June 1, 2012: I am heading off to Ireland again, this time for five weeks, with a group of students from my college in Vermont. I won't have time to post a lot, and I won't repeat much info that I covered in 2009. Enjoy.
Before this year, there were three parts to this blog. In 2009, I spent three weeks (July 3 - 28) in Ireland with students from my college and my colleague, Mike. Then my family was on vacation in London through August 15. This blog's purpose was to document and share highlights and photos from this trip with friends and family.
The earlier entries are from 2007. This was another study abroad trip. We spent three weeks traveling by train around the UK. The course was Travel Writing. Enjoyed this trip with my British colleague Lucy.
Hope you enjoy, and feel free to comment.
August 14th 2009
I guess this is it, my last blog post from London. I'll just write enough here to explain the last photos I want to post. We took a day trip to Stonehenge and Bath on Thursday, but spaced out the camera. The return car ride back into London was an adventure, to say the least. Pretty awful, really, yet we survived it. I need more distance from it to be able to talk about it. So, last Sunday, Graham and Rhys and I went to Spitalfields Market, in the East End of London. This is definitely my favorite of all the markets we've been to. Absolutely fabulous crafts and fashion, lots of vintage clothes, and just overall very inspirational to me as a knitter and aspiring crafty person. On our way home we stopped by King's ... read more
August 14th 2009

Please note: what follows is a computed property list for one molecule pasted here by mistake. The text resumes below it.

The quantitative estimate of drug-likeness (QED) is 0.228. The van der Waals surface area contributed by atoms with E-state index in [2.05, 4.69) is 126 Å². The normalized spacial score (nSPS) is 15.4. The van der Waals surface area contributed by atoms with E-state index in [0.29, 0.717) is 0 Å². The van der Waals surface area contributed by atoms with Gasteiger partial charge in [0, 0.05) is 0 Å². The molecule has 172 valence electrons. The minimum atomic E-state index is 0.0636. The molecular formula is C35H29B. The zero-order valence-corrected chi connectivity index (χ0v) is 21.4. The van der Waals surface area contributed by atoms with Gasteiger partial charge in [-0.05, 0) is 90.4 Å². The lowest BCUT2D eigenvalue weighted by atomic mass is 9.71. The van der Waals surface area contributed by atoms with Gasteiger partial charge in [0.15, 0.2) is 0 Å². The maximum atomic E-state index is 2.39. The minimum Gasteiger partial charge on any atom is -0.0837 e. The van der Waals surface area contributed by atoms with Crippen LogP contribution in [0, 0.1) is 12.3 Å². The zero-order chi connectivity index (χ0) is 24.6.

On Monday we went to the London Science Museum to see a special exhibit featuring our dear friends, Wallace and Grommit. The focus was on inventions and other "great ideas" and the importance of copyright and patents, etc. It was really fun and educational and well-designed. We learned there is a Wallace and Grommit movie we haven't seen yet! It's called "A Matter of Loaf and Death" and we can't wait to find it at home. Later on we walked around Covent Garden and the Neal's Yard area. The boys bought some clothes at some cool vintage shops. Heading for the Tube at Tottenham Court Yard, we passed Simon Callow on the street! He had been in "Waiting for Godot" which Clark and I saw last week. Tuesday was Legoland! What to say? The target age ... read more
August 14th 2009
On Monday of our last week we took a train out to the small town of Hever, in Kent, to visit Hever Castle, and take a walk across the public footpaths to the town of Chiddingstone for lunch. This was a portion of a longer ramble/walk I had taken in 2003 with Landmark colleagues Lucy and Liza. The train ride from Victoria was smooth and comfortable. Our first stretch of footpath walking went well. I had copied this walk from a book at Brooks Library, and it provided a map and detailed instructions. We walked along the edges of fields, through wooded paths, climbing over stiles, etc. It is often quicker to get where you want to go walking along main roads, but the shoulders are narrow and the footpath routes are much more scenic. Hever ... read more
August 10th 2009
Every day is so full here, I've decided to just write for now about one great day we had, last Thursday. We decided to visit two great art museums, the Tate Britain and the Tate Modern, and we took advantage of the "Tate-to-Tate" boat service to travel along the Thames in between. First up was the Tate Britain, which focuses on British artists. I particularly like the Victorian-era painters, the Pre-Raphaelites, etc. (By the way, there is currently a TV series on in England about these painters, called “Desperate Romantics.”) They also had some good modern work, on the theme of Classification that were very interesting. One featuring an alleged collection of primitive artifacts, called the Chapman Family Collection. The more you looked at these, the more you realized that they were not authentic, but instead ... read more
August 6th 2009